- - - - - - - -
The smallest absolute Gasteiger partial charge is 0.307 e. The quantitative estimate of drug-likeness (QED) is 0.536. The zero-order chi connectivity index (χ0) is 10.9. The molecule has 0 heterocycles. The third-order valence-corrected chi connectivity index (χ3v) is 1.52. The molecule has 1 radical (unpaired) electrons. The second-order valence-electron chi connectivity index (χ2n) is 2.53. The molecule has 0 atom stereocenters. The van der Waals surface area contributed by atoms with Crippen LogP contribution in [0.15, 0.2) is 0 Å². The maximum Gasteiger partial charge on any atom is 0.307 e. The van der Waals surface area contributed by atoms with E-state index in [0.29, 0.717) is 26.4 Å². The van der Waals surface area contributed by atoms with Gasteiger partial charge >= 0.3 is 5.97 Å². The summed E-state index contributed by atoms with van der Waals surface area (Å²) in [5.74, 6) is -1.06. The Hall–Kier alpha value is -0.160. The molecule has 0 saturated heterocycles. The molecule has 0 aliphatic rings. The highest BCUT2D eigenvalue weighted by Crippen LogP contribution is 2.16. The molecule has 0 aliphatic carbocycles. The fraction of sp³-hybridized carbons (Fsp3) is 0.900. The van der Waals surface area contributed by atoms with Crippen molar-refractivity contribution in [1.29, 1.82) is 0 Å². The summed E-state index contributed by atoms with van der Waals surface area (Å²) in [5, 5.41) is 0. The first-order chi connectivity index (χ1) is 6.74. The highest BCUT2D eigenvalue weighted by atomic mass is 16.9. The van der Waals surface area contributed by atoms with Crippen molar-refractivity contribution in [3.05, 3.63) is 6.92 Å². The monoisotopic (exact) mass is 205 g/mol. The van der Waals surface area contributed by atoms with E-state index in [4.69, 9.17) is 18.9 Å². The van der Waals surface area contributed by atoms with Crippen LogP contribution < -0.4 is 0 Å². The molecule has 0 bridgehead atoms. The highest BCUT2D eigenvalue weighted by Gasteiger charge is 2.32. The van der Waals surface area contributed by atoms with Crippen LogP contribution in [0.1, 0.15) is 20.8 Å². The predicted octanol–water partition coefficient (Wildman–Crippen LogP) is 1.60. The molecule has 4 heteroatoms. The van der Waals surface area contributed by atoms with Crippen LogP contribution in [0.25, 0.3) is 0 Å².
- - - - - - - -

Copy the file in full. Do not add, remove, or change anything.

The smallest absolute Gasteiger partial charge is 0.307 e. The quantitative estimate of drug-likeness (QED) is 0.536. The zero-order chi connectivity index (χ0) is 10.9. The molecule has 0 heterocycles. The third-order valence-corrected chi connectivity index (χ3v) is 1.52. The molecule has 1 radical (unpaired) electrons. The second-order valence-electron chi connectivity index (χ2n) is 2.53. The molecule has 0 atom stereocenters. The van der Waals surface area contributed by atoms with Crippen LogP contribution in [0.15, 0.2) is 0 Å². The maximum Gasteiger partial charge on any atom is 0.307 e. The van der Waals surface area contributed by atoms with E-state index in [0.29, 0.717) is 26.4 Å². The van der Waals surface area contributed by atoms with Gasteiger partial charge >= 0.3 is 5.97 Å². The summed E-state index contributed by atoms with van der Waals surface area (Å²) in [5.74, 6) is -1.06. The Hall–Kier alpha value is -0.160. The molecule has 0 saturated heterocycles. The molecule has 0 aliphatic rings. The highest BCUT2D eigenvalue weighted by Crippen LogP contribution is 2.16. The molecule has 0 aliphatic carbocycles. The fraction of sp³-hybridized carbons (Fsp3) is 0.900. The van der Waals surface area contributed by atoms with Crippen molar-refractivity contribution in [1.29, 1.82) is 0 Å². The summed E-state index contributed by atoms with van der Waals surface area (Å²) in [5, 5.41) is 0. The first-order chi connectivity index (χ1) is 6.74. The highest BCUT2D eigenvalue weighted by atomic mass is 16.9. The van der Waals surface area contributed by atoms with Crippen molar-refractivity contribution in [3.05, 3.63) is 6.92 Å². The monoisotopic (exact) mass is 205 g/mol. The van der Waals surface area contributed by atoms with E-state index in [4.69, 9.17) is 18.9 Å². The van der Waals surface area contributed by atoms with Crippen LogP contribution < -0.4 is 0 Å². The molecule has 0 bridgehead atoms. The highest BCUT2D eigenvalue weighted by Gasteiger charge is 2.32. The van der Waals surface area contributed by atoms with Crippen LogP contribution in [0.1, 0.15) is 20.8 Å². The predicted octanol–water partition coefficient (Wildman–Crippen LogP) is 1.60. The molecule has 4 heteroatoms. The van der Waals surface area contributed by atoms with Crippen LogP contribution in [0.25, 0.3) is 0 Å².